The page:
'Everything's on the table': Sask. finance minister looking to future budgets
Saskatchewan examining revenues and expenses
After tabling a deficit budget for 2016-2017, Saskatchewan's premier and finance minister have promised a sweeping review of government spending and taxation — to be done within 10 months — to get the province's books balanced.
Finance Minister Kevin Doherty is projecting a $434-million deficit for this year, largely because revenue from non-renewable resources such as oil, natural gas and potash has plunged nearly $1 billion.
We're going to embark on significant changes.- Premier Brad Wall
"We are faced with a fragile world economy ... coupled with sharp declines in oil and potash prices," he said Wednesday. "This poses considerable challenges to our province's economy, its finances and its people."
Doherty said if lower commodity prices are the "new normal," then the government needs to look at core services it has to deliver in the years ahead.
"The short answer is that everything's on the table — and I know that sounds cliche — but I literally mean that on both the revenue side and the expenditure side," he said.
Wall said he does not like running a deficit and wants that turned around by next year.
"It is just 10 months," Wall said, noting the time left in this fiscal year and the start of the 2017-2018 budget. "Next year we're forecasting zero per cent increase in expenditures. So, this year it was a small two per cent increase and it presented challenges. Next year we're talking about less than that."
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- BUDGET 2016: Five urban parks losing $540K in provincial money
- BUDGET 2016: No budget money for U of S Health Sciences building
Wall also spoke about the consultation process that would lead to changes.
"I'm already tired of the term 'transformational change' but if we're going to embark on significant changes I don't think we should do that unilaterally," Wall said.
One of the areas that will be examined is health care. A special commissioner is to be appointed to recommend options for fewer health regions, there are currently 12, and more efficient delivery of services.
Wall wondered if Saskatchewan needs 12 regions.
"We haven't set the number yet," he said. "I think the most important part is deciding on the number, together with those in the health care sector, and maybe the number is zero. We have a ministry, we already have a very large ministry of health."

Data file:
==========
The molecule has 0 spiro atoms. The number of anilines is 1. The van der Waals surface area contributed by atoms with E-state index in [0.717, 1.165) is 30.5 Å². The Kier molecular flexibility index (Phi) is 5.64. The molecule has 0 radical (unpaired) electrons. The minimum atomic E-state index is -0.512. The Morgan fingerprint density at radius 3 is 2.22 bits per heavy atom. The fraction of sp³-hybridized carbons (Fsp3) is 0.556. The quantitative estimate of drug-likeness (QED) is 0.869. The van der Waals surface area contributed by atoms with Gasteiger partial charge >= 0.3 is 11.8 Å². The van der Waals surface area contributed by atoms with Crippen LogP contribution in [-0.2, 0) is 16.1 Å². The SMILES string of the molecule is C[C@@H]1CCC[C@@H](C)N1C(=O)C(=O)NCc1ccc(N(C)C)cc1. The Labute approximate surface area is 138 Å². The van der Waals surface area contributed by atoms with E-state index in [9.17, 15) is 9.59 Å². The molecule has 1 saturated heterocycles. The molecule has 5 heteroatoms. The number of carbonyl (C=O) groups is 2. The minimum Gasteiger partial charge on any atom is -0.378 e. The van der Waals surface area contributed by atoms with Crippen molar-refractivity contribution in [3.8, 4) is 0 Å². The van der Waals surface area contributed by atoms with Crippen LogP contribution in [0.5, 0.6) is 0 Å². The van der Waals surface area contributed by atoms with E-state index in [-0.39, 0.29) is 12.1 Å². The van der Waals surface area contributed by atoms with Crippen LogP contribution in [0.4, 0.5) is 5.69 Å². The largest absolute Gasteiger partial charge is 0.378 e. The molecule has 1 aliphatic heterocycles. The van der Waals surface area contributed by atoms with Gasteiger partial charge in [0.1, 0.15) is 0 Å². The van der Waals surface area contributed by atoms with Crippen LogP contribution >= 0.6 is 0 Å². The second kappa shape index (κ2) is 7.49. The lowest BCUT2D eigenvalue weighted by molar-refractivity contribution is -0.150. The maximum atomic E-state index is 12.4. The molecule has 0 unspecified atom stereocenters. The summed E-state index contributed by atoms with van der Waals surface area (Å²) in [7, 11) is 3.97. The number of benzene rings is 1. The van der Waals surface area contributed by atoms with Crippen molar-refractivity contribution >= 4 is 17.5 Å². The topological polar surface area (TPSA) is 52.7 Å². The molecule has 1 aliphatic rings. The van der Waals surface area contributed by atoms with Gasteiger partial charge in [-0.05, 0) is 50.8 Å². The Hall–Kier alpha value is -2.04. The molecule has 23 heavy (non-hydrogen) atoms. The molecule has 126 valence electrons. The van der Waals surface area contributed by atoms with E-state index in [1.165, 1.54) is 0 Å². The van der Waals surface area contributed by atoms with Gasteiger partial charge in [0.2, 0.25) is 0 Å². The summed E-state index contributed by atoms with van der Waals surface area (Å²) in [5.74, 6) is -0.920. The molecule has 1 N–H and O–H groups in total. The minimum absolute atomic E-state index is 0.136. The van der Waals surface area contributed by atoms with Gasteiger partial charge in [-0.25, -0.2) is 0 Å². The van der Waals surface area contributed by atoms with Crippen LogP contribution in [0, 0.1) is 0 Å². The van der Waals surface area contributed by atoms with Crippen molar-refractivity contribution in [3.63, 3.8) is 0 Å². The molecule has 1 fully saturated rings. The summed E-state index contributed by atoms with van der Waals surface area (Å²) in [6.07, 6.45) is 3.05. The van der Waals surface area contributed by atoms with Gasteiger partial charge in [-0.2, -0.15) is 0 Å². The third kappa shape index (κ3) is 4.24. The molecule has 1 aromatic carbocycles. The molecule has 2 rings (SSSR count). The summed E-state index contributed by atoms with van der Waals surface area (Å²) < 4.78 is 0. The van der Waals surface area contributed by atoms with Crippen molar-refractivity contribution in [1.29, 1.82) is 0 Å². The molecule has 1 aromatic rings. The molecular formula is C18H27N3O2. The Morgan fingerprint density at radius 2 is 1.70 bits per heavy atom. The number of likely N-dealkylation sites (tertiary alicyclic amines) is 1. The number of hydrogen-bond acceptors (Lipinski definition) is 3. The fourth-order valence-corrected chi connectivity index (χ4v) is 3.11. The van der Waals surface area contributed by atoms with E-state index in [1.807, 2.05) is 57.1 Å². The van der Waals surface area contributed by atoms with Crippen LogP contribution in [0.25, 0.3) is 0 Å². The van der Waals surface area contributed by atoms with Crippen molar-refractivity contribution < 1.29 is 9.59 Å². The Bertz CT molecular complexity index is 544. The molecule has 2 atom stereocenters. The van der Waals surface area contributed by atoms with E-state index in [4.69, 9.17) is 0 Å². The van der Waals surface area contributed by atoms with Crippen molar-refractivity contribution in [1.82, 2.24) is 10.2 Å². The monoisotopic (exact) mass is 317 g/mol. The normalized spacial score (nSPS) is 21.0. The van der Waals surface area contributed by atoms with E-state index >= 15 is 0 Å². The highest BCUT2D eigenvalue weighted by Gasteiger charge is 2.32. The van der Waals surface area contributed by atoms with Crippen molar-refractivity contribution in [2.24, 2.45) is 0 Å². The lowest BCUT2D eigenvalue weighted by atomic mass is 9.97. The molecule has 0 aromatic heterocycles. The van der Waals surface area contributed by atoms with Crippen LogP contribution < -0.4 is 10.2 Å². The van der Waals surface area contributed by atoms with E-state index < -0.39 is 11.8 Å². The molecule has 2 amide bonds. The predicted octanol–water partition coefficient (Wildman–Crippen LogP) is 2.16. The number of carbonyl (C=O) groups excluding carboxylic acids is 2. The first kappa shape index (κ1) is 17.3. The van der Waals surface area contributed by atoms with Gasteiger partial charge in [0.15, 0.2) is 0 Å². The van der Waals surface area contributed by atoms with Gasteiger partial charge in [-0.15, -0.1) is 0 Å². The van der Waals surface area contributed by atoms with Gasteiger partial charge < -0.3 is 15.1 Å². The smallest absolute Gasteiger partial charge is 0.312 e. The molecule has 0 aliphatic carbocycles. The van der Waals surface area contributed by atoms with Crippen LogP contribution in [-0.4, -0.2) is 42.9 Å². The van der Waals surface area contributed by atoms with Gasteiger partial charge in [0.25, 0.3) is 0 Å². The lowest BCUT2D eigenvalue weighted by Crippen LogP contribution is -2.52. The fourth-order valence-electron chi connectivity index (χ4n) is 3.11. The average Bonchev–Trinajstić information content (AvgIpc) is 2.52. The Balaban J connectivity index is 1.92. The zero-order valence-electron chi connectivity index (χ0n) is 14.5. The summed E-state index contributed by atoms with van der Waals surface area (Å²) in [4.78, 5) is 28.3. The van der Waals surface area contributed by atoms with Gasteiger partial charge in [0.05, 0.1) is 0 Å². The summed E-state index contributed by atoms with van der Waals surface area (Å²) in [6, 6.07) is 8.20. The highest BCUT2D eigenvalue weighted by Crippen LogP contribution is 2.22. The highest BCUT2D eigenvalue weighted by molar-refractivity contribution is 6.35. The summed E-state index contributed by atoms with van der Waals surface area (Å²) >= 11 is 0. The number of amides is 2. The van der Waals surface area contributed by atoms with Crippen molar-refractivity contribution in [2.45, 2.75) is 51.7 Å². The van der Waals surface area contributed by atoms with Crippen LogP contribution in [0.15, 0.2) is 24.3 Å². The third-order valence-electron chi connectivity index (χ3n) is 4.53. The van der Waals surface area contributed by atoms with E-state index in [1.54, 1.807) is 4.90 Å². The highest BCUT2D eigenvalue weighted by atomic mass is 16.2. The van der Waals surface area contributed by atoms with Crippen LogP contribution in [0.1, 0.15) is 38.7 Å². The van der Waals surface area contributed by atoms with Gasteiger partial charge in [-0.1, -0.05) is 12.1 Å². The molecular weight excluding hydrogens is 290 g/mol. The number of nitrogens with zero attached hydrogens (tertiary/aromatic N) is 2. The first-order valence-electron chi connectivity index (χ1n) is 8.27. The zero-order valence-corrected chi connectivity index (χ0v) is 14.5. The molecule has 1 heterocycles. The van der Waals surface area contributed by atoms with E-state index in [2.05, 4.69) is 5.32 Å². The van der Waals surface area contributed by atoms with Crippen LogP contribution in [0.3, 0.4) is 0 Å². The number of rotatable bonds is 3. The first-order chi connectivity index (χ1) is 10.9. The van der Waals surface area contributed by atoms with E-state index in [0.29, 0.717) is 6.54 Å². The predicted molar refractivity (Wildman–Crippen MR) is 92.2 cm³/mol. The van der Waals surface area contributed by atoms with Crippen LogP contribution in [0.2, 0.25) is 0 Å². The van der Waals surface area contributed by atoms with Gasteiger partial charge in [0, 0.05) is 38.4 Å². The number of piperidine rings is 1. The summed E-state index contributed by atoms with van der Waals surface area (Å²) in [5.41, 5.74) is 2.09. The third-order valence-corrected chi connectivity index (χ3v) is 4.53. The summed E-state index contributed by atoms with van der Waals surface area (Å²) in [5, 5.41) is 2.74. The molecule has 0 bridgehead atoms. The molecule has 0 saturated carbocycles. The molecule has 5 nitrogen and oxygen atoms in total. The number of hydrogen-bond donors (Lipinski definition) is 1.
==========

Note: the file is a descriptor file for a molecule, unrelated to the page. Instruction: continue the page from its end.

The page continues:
In reacting to that initiative, the Saskatchewan Union of Nurses said it is open to changes that promote a vibrant health system that focuses on patient safety.
SUN says it wants a health care system that is vibrant and focuses on patient safety.
"Let's look at the opportunities there, but let's also make sure that we're paying attention to what didn't work," Tracy Zambory, president of the SUN, said. "We don't have to do repeats. So that when we do something we do it right, we do it good, we don't always do it with budget in mind."
Questions posed about post-secondary education
Finance Minister Doherty also identified Saskatchewan's post-secondary education system as an area to examine.
"In a province of a million people do we need to keep offering two faculties of engineering, two faculties of nursing, two faculties of education?" Doherty asked "I don't know the answer to that. I'm not sitting up here today saying that that's what needs to be rationalized, but we ought to have those discussions."
Doherty noted the University of Saskatchewan, in Saskatoon, is currently sitting on hundreds of millions of dollars in reserve funds.
"What's the purposes of those funds? What are they going to do with those funds? Why are you raising tuition fees when you're sitting on those kinds of dollars at the University of Saskatchewan?" Doherty said.
A vice-president from the U of S, Greg Fowler, said monies held in reserve funds often have specific requirements for how they are spent.
After hearing some of the questions being posed by the government, the NDP opposition's Cathy Sproule said she was not impressed.
"This is a government that's been in power for nine years and they're now saying, 'Is this something we should be doing?'" she noted.
Sproule criticized the government approach. She said the government spent all of its money when times were good and is now increasing its debt and asking others to help it deal with tough financial times.
With files from CBC's Stefani Langenegger and The Canadian Press